This time last year, JR and I had never been on an overnight backpacking trip. Sure, we had been on overnight paddling trips, but that is entirely different as for the most part you can just throw gear in the canoe without worrying about it too much. Our Evergreen Cottager canoe has the capacity of a whopping 1000lbs (!!!), so the only real issue is hauling gear on portages. Having to carry everything you bring on your back is a very different thing.

backpacking for beginners

With only a few backpacking trips under our belts, we are not claiming to have much (if any) expertise. When moving to Canada three years ago I had no idea we would end up hiking up mountains and setting out on 3/4 day trips into the wilderness with only a backpack for supplies. Honestly, I didn’t really know where to start with gear at first; it was all a bit intimidating. If this sounds like you, maybe this is the kick-start you need. I’d love to hear your thoughts and tips as well!

Backpacking gear Tombstone YukonThis is everything we took on 2 x two-day summer hiking trips in Tombstone Territorial Park, Yukon

Backpacking gear 2 Tombstone Yukon with letters finish


A: JR’s Arcteryx Alpha SL Hybrid shell jacket

B: Gemma’s Patagonia Torrentshell jacket

C: JR’s MEC Reactor 3.8 Sleeping Pad

D: Gemma’s MEC Reactor 3.8 Sleeping Pad

E: Coleman fleece sleeping bag (as a shared extra cover)

F: Gemma’s Aquila sleeping bag 0c

G: JR’s MEC Mirage sleeping bag -5c (no longer sold)

H: Gemma’s spare clothes (2nd pair of trousers, thermals, fleece, socks etc)

I: JR’s spare clothes

J: Gemma’s backpack, Kelty Impact 30

K: JR’s Marmot DriClimb Windshirt

L: Gas lighter

M: Bear Resistant food barrel (provided by Tombstone Interpretative Centre) containing three and a half days of food, toiletries, Pinnacle Dualist cooksetSnowPeak GigaPower stove and propane fuel

N: Dry kindling

O: First Aid Kit (also including water purification tablets, emergency survival blankets, repair kit)

P: Off Deep Woods bug spray

Q: Two bear sprays and an airhorn.

R: JR’s Seal Line Boundary Pack 70L Dry Bag

S: Flint lighter, two pocket knives

T: Nalgene 1l water bottle, LifeStraw, 3L hydration pack

U: Hand axe

V: String

W: Toilet paper in ziplock bag

X: Tombstone map in ziplock bag with compass

Y: Black Diamond Icon Headlamp (200 lumens), battery torch, wind-up torch (on plastic bag)

convenient extras

There are a couple of items here that we had purely out of convenience, such as the gas lighter. I’m not sure why we brought an axe, considering Tombstone doesn’t allow fires for anything except emergencies. We also didn’t need three sources of light considering Yukon summer days are around 20 hours long.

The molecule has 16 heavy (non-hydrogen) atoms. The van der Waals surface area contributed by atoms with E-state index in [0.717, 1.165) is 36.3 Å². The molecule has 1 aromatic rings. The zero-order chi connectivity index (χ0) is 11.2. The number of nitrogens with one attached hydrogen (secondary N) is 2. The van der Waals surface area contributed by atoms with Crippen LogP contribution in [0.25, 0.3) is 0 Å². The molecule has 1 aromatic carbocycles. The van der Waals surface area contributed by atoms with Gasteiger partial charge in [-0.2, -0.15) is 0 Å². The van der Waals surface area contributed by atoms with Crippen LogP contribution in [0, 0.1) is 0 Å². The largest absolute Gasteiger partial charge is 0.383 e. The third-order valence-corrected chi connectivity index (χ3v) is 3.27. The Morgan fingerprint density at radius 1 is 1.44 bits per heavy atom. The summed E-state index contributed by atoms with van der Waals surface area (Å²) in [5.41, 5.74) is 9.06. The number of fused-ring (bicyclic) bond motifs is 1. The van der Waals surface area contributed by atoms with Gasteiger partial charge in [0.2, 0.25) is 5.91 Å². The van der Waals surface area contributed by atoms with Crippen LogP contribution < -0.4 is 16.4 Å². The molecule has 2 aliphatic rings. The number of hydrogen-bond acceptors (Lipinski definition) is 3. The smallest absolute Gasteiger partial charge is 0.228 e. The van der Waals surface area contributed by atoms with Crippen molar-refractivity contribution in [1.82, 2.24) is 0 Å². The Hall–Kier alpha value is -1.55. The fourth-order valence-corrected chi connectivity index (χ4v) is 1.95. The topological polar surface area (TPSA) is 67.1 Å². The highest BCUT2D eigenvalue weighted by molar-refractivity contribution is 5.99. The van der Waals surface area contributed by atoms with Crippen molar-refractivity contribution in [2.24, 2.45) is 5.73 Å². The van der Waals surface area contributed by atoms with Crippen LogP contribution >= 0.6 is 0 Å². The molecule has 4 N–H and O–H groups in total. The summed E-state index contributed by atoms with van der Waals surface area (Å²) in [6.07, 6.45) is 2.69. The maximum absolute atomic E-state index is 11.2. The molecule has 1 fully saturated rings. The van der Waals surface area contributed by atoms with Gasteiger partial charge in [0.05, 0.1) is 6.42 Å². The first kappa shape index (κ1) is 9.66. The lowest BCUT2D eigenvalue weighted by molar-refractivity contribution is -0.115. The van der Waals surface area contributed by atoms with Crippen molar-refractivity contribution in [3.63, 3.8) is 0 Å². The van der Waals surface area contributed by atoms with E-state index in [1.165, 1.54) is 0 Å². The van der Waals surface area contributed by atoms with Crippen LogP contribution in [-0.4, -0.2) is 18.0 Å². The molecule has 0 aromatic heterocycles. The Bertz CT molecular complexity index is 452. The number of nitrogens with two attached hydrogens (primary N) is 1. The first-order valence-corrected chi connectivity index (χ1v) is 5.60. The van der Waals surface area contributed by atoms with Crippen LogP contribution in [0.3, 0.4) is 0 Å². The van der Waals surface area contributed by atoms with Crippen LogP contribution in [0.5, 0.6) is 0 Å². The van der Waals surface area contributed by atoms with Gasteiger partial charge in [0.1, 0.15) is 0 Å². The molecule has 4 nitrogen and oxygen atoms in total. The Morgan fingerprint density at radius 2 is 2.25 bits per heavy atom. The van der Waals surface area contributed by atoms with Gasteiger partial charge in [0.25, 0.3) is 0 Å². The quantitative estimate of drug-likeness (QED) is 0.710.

going ultralight

We are at the stage where we are around 85% happy and confident with our gear. The next step is to downsize some of our equipment for next season. We really want to travel as light as we can, though still with a few comforts such as a proper tent rather than a tarp tent.

You may have noticed that JR’s backpack is not really the right kind for hiking. We have two 30L backpacks but all of our current overnight backpacking gear does not fit in these so we’ve been making do with one of our canoe trip packs. The most important downsizing we need to do is upgrade our sleeping mats to something around half the size. We will then buy a 40-50L backpack for JR to use.

Eureka Spitfire Tent TombstoneOur tent is the Eureka Spitfire 2

How much gear do you carry on backpacking trips? Are you trying to downsize too?


One half of a Canadian/British couple currently based in New Brunswick, Canada. Gemma is happiest with a kayak/canoe paddle in her hand, on the trail or planning the next big adventure.


  1. I’m impressed at how small your pile of gear is already! I’m also working on downsizing for the upcoming season – our tent is huge so I will probably start there. I like to replace/acquire a new piece or two of gear every year so it doesn’t feel overwhelming to go out and buy a lot of stuff.

    • Gemma
      Gemma Reply

      Definitely great advice just buying a couple of items every year! A tent is a great place to start – gets one big (and important) item off the list early. Any ideas for the variety you may go for? Thanks for your comment Jenny

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